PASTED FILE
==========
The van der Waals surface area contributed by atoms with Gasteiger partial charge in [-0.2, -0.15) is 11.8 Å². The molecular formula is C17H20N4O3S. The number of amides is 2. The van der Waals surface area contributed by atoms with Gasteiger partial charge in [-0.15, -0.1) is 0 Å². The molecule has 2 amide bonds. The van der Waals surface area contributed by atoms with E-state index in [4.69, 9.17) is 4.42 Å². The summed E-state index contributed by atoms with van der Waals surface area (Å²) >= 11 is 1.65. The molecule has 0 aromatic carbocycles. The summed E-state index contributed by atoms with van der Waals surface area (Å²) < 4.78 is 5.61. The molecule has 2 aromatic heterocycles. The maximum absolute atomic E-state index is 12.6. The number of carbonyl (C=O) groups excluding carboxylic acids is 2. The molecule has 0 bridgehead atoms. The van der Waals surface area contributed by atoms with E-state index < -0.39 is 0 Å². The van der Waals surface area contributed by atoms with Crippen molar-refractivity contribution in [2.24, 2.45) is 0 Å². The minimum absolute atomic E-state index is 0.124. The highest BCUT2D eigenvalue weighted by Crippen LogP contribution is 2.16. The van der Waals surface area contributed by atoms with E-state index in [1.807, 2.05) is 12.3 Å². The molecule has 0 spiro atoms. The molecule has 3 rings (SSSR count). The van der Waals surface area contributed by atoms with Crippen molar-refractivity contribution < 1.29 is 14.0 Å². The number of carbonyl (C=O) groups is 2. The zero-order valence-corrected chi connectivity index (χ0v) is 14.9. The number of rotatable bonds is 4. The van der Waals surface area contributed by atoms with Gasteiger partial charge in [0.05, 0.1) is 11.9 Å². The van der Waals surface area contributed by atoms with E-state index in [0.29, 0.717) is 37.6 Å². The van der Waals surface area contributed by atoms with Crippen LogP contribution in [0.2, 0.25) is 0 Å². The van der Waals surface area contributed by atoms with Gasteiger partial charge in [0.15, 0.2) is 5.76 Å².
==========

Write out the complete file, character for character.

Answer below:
The van der Waals surface area contributed by atoms with Gasteiger partial charge in [-0.2, -0.15) is 11.8 Å². The molecular formula is C17H20N4O3S. The number of amides is 2. The van der Waals surface area contributed by atoms with Gasteiger partial charge in [-0.15, -0.1) is 0 Å². The molecule has 2 amide bonds. The van der Waals surface area contributed by atoms with E-state index in [4.69, 9.17) is 4.42 Å². The summed E-state index contributed by atoms with van der Waals surface area (Å²) >= 11 is 1.65. The molecule has 0 aromatic carbocycles. The summed E-state index contributed by atoms with van der Waals surface area (Å²) < 4.78 is 5.61. The molecule has 2 aromatic heterocycles. The maximum absolute atomic E-state index is 12.6. The number of carbonyl (C=O) groups excluding carboxylic acids is 2. The molecule has 0 bridgehead atoms. The van der Waals surface area contributed by atoms with E-state index < -0.39 is 0 Å². The van der Waals surface area contributed by atoms with Crippen molar-refractivity contribution in [2.24, 2.45) is 0 Å². The minimum absolute atomic E-state index is 0.124. The highest BCUT2D eigenvalue weighted by Crippen LogP contribution is 2.16. The van der Waals surface area contributed by atoms with E-state index in [1.807, 2.05) is 12.3 Å². The molecule has 0 spiro atoms. The molecule has 3 rings (SSSR count). The van der Waals surface area contributed by atoms with Crippen molar-refractivity contribution < 1.29 is 14.0 Å². The number of carbonyl (C=O) groups is 2. The zero-order valence-corrected chi connectivity index (χ0v) is 14.9. The number of rotatable bonds is 4. The van der Waals surface area contributed by atoms with Gasteiger partial charge in [0.05, 0.1) is 11.9 Å². The van der Waals surface area contributed by atoms with E-state index in [0.29, 0.717) is 37.6 Å². The van der Waals surface area contributed by atoms with Crippen LogP contribution in [0.2, 0.25) is 0 Å². The van der Waals surface area contributed by atoms with Gasteiger partial charge in [0.15, 0.2) is 5.76 Å².